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GPF News Archive

First Post Previous Post Next Post Latest Post June 15, 2015


Hey there, folks. I hope you're still enjoying Scylla and Charybdis. It's been exhausting to write and draw, especially at this currently reduced update schedule, but we're finally at the climax, where everything is coming to a crescendo. That doesn't mean the story is over, of course... we still have quite a ways to go to wrap things up. That said, it just gets crazier from here on out.

I'm breaking my usual maddening silence to announce a new GPF Premium feature, which is actually something I've wanted to do for quite a while but have had trouble implementing in a reliable fashion. I finally made a compromise between what I wanted to do and what I could do, and I think it works well enough for now. That statement will probably make more sense once I explain how I arrived to at it.

Those of you who follow me on social media may have noticed that I've become more and more of a stickler about Internet security. I've posted things here and there about encryption, passwords, SSL/TLS, etc. Heck, I even maintain a rarely-updated Open Source password manager app for .NET and Android, mostly because I didn't like many of the similar offerings out there. A fair amount of this interest in Internet security comes with my day jobs; let's say I've worked in a few places over the years that would be high-value targets for hackers, identity thieves, and other malicious attackers, where security was (or at least was supposed to be) a high priority. Some of that interest has been personal; I find Internet security to be fascinating, and I just enjoy reading about it often. I try to transfer this fascination to the GPF site, making it as secure as humanly possible. I dare say that GPF is one of—if not the—most secure webcomic site online. I take great pride in that fact, and I hope it translates into a level of confidence and trust that you, my fair readers, can depend on.

Certain developments over the past couple years have made me uneasy about the state of the Web in general, and I've seriously considered increasing GPF's security by forcing SSL/TLS encryption on all traffic to the site. (For those unfamiliar with SSL/TLS, that's the same encryption used by your browser when you do online banking or visit an e-commerce site.) GPF already uses TLS in a number security-sensitive locations, such as the Premium Account Creator and Account Manager, or on login forms for the Forum and Wiki: places where I don't want sensitive data sent in the clear. That said, it's becoming rapidly apparent that standard, unencrypted HTTP traffic is becoming less safe, and at the time of this writing forcing TLS for all traffic is the only way to alleviate most of those concerns.

Sadly, GPF is still largely advertising funded: 50-66% of our income comes from ads, which varies for any given month. That means we're forced to adhere to the ad networks' requirements... or more properly, the lowest common denominator among them. Some of our ad suppliers offer TLS-encrypted traffic, but most of them don't. This means we at GPF have to make a choice between making money from ad-supported, unencrypted traffic, or encrypting our traffic and foregoing the bulk of our income. As much as I'd love for GPF Premium to pay all the bills, it still hasn't hit that mark yet, so it doesn't look like we'll be ditching the ads anytime soon. I'm still looking at our options when it comes to ad networks that offer TLS support, but it's a slow process of research that isn't ready just yet.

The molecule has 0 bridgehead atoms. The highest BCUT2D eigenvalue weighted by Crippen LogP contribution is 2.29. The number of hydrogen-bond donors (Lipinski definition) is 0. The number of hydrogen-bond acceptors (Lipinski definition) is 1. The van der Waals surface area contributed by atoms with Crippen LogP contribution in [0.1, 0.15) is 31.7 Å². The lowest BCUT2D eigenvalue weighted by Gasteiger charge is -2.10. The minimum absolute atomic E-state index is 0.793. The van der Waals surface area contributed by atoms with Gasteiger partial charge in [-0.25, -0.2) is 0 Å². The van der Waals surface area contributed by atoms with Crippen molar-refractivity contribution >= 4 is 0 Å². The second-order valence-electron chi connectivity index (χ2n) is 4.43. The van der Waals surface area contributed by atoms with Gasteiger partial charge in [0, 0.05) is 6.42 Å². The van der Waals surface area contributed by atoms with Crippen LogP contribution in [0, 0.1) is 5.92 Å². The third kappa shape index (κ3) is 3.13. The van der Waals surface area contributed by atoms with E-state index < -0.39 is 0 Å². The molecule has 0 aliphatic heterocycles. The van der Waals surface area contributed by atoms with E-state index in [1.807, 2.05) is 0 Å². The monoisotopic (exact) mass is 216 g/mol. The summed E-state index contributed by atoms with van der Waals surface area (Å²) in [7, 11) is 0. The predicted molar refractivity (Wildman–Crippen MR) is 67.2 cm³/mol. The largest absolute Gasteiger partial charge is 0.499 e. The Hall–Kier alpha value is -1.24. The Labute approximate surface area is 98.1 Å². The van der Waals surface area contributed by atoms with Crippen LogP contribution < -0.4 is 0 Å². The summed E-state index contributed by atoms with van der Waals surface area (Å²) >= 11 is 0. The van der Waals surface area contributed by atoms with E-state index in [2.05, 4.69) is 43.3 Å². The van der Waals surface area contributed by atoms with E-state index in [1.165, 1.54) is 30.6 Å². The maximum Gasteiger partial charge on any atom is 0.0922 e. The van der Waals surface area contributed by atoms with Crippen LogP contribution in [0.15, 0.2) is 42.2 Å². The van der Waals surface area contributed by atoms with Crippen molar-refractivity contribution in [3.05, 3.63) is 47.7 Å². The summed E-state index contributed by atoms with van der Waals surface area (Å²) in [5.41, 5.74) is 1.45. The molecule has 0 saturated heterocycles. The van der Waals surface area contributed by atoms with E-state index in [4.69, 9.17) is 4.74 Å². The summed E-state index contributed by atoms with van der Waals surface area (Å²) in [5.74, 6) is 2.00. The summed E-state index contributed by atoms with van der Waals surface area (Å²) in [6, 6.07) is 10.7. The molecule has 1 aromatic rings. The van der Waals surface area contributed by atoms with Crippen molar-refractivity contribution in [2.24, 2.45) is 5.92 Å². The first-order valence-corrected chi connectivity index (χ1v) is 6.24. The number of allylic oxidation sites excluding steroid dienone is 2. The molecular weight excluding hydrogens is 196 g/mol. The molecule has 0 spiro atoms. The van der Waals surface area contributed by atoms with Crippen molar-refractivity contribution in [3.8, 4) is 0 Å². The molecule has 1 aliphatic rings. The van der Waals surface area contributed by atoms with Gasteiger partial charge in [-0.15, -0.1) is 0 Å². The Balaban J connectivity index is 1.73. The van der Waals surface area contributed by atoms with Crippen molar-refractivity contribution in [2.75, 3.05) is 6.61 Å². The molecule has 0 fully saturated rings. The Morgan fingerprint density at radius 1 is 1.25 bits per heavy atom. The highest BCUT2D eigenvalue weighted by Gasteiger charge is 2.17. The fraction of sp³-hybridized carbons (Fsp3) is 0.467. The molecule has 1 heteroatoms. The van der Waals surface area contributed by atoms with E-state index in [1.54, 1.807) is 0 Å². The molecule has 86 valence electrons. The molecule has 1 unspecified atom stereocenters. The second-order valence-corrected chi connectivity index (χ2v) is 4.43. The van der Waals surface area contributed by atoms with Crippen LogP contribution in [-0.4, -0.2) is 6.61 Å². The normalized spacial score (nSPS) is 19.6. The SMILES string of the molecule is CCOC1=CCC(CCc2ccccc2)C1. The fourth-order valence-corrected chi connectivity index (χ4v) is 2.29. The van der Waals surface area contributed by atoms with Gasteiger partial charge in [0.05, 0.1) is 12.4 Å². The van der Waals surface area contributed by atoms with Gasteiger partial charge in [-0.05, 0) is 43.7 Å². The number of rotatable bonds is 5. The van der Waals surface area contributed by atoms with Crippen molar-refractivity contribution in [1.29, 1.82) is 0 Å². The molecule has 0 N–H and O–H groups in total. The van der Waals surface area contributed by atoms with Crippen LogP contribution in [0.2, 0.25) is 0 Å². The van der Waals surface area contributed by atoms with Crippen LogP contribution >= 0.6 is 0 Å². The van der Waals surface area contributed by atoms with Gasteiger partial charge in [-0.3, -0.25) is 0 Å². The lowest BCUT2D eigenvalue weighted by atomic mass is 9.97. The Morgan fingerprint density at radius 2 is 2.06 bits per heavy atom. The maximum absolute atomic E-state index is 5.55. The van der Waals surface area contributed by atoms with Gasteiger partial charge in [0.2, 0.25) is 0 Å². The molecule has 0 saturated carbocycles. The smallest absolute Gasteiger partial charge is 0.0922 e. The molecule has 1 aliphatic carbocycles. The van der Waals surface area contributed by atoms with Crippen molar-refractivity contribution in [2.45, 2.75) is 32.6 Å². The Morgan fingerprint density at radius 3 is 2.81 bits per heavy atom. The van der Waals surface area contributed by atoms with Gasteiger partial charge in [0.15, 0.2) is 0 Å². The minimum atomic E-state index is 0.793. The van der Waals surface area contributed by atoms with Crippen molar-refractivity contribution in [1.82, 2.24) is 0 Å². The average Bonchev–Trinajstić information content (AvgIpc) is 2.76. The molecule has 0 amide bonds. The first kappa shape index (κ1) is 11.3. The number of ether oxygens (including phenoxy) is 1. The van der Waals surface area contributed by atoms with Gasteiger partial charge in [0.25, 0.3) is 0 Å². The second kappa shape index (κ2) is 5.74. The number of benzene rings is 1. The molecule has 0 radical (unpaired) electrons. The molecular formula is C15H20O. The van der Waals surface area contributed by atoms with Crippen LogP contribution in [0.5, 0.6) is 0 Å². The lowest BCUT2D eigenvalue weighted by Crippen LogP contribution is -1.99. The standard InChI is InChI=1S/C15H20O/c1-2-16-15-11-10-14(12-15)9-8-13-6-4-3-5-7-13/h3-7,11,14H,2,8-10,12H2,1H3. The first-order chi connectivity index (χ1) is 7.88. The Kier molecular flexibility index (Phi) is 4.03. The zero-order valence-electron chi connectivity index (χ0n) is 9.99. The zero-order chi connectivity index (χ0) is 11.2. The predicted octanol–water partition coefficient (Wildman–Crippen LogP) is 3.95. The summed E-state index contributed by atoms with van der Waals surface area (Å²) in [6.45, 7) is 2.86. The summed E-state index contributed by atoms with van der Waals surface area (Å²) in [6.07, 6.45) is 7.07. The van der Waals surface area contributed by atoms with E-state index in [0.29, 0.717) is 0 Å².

That all said, there's nothing that says I can't offer whole-site encryption to Premium subscribers who are actually paying us already.

Starting today, there is a new option available under the Site-Wide Options portion of the Premium Account Manager. Premium subscribers can now click the Force HTTPS for the entire GPF site option, which will instruct your browser to use Strict Transport Security for the duration of your subscription. What this means is that your browser will only access the GPF site over an encrypted TLS tunnel; it will silently rewrite all links to GPF from HTTP to HTTPS, even if you follow such a link from a third-party site. Once your subscription expires (or if you disable the option or disable Premium in your browser), your browser will revert to its old behavior and regular insecure links will remain insecure. Like most of our other site-wide options, unfortunately, you'll need to enable this option in each browser your normally use to access GPF, and your must have a relatively "modern" browser that supports STS. (See the linked-to Wikipedia article for a list of browsers that support STS.) Also, as a caveat to the ad discussion mentioned above, this STS option is mutually exclusive with the existing Keep showing ads even when Premium is enabled option; if you enable one, the other option will be disabled.

While this doesn't achieve my desired goal of making the entire site encrypted for everyone, it at least helps out the dedicated few who support the comic the most. I don't know if this is a new feature that will entice some folks who have considered subscribing but haven't to finally take the plunge (an alarming number of people simply don't care about online security at all), but I figure it might strike a chord with at least a few. After all, GPF was the first (and may still be the only) webcomic site to offer OpenPGP-encrypted e-mail notifications, years before Facebook made their recent pledge to do the same.

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